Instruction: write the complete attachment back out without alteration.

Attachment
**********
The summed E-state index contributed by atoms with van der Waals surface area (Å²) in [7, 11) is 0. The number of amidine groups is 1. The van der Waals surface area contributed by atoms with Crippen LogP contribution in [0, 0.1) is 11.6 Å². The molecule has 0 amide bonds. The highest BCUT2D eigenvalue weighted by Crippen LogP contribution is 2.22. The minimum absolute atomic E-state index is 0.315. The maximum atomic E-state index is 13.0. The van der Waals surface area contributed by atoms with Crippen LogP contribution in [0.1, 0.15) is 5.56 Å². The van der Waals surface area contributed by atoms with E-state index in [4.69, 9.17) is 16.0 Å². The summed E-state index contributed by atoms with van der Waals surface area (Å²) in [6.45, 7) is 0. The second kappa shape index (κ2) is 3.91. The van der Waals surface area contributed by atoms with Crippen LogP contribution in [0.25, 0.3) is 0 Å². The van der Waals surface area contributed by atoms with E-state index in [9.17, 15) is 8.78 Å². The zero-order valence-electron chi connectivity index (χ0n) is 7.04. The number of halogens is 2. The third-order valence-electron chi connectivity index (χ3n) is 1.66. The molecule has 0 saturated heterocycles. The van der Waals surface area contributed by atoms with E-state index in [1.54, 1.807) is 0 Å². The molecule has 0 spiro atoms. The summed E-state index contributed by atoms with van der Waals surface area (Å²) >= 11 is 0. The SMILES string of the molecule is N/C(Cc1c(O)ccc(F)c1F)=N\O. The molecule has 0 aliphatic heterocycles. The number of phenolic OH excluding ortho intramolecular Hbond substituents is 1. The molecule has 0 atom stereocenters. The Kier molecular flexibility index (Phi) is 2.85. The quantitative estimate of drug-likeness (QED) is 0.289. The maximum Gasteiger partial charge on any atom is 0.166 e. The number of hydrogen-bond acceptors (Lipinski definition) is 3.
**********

The summed E-state index contributed by atoms with van der Waals surface area (Å²) in [7, 11) is 0. The number of amidine groups is 1. The van der Waals surface area contributed by atoms with Crippen LogP contribution in [0, 0.1) is 11.6 Å². The molecule has 0 amide bonds. The highest BCUT2D eigenvalue weighted by Crippen LogP contribution is 2.22. The minimum absolute atomic E-state index is 0.315. The maximum atomic E-state index is 13.0. The van der Waals surface area contributed by atoms with Crippen LogP contribution in [0.1, 0.15) is 5.56 Å². The van der Waals surface area contributed by atoms with E-state index in [4.69, 9.17) is 16.0 Å². The summed E-state index contributed by atoms with van der Waals surface area (Å²) in [6.45, 7) is 0. The second kappa shape index (κ2) is 3.91. The van der Waals surface area contributed by atoms with Crippen LogP contribution in [0.25, 0.3) is 0 Å². The van der Waals surface area contributed by atoms with E-state index in [9.17, 15) is 8.78 Å². The zero-order valence-electron chi connectivity index (χ0n) is 7.04. The number of halogens is 2. The third-order valence-electron chi connectivity index (χ3n) is 1.66. The molecule has 0 saturated heterocycles. The van der Waals surface area contributed by atoms with E-state index in [1.54, 1.807) is 0 Å². The molecule has 0 spiro atoms. The summed E-state index contributed by atoms with van der Waals surface area (Å²) >= 11 is 0. The SMILES string of the molecule is N/C(Cc1c(O)ccc(F)c1F)=N\O. The molecule has 0 aliphatic heterocycles. The number of phenolic OH excluding ortho intramolecular Hbond substituents is 1. The molecule has 0 atom stereocenters. The Kier molecular flexibility index (Phi) is 2.85. The quantitative estimate of drug-likeness (QED) is 0.289. The maximum Gasteiger partial charge on any atom is 0.166 e. The number of hydrogen-bond acceptors (Lipinski definition) is 3.